How To Avoid the Worst Style Mutual Funds

Picking from the multitude of style mutual funds is a daunting task. In any given style there may be as many as 914 different mutual funds, and there are at least 6222 mutual funds across all styles.

Why are there so many mutual funds? The answer is: because mutual fund providers are making lots of money selling them. The number of mutual funds has little to do with serving investors’ best interests. Below are three red flags investors can use to avoid the worst mutual funds:

  1. Inadequate liquidity
  2. High fees
  3. Poor quality holdings

I address these red flags in order of difficulty. Advice on How to Find the Best Style Mutual Funds is here. Details on the Best & Worst mutual funds in each style are here.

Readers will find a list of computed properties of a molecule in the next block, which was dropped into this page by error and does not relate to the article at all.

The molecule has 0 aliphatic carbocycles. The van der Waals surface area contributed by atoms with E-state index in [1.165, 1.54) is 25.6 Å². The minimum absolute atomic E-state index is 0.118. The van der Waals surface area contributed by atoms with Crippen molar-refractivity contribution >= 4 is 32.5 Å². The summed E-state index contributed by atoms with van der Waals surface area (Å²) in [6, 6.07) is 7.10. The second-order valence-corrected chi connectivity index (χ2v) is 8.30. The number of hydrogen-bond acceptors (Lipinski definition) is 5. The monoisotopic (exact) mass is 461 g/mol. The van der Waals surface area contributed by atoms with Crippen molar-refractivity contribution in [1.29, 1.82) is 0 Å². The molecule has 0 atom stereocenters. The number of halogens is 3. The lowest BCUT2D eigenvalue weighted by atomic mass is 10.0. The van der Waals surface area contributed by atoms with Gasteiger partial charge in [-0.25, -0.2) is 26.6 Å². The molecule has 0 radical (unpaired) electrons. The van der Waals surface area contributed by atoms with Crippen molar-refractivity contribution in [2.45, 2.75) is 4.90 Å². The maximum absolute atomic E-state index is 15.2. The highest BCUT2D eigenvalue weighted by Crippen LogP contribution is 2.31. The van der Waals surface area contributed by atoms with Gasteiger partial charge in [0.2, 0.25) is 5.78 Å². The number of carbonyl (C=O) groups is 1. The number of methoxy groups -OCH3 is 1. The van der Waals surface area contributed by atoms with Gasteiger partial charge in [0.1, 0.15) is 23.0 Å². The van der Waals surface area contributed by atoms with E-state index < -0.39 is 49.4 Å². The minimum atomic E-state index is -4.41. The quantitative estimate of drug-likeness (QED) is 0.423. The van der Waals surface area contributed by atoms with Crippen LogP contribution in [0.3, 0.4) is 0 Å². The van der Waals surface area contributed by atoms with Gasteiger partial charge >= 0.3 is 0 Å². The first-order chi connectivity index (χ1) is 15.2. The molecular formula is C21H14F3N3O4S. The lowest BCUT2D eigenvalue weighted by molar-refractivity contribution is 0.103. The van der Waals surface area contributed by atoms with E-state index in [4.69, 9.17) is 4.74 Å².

How To Avoid Mutual Funds with Inadequate Liquidity

This is the easiest issue to avoid, and my advice is simple. Avoid all mutual funds with less than $100 million in assets. Low levels of liquidity can lead to a discrepancy between the price of the mutual fund and the underlying value of the securities it holds. In addition, low asset levels tend to mean lower volume in the mutual fund and large bid-ask spreads.

How To Avoid High Fees

Mutual funds should be cheap, but not all of them are. The first step is to know what is cheap and expensive.

To ensure you are paying at or below average fees, invest only in mutual funds with total annual costs below 1.97%, which is the average total annual costs of the 6222 U.S. equity mutual funds I cover. Weighting the total annual costs by assets under management, the average total annual costs are lower at 1.31%. A lower weighted average is a good sign that investors are putting money in the cheaper mutual funds.

Figure 1 shows the most and least expensive style mutual funds in the U.S. equity universe based on total annual costs. No one provider provides multiples of the most expensive mutual funds while Fidelity mutual funds are among the cheapest.

Figure 1: 5 Least and Most Expensive Style Mutual Funds

Screen Shot 2014-08-21 at 8.51.05 AMSources: New Constructs, LLC and company filings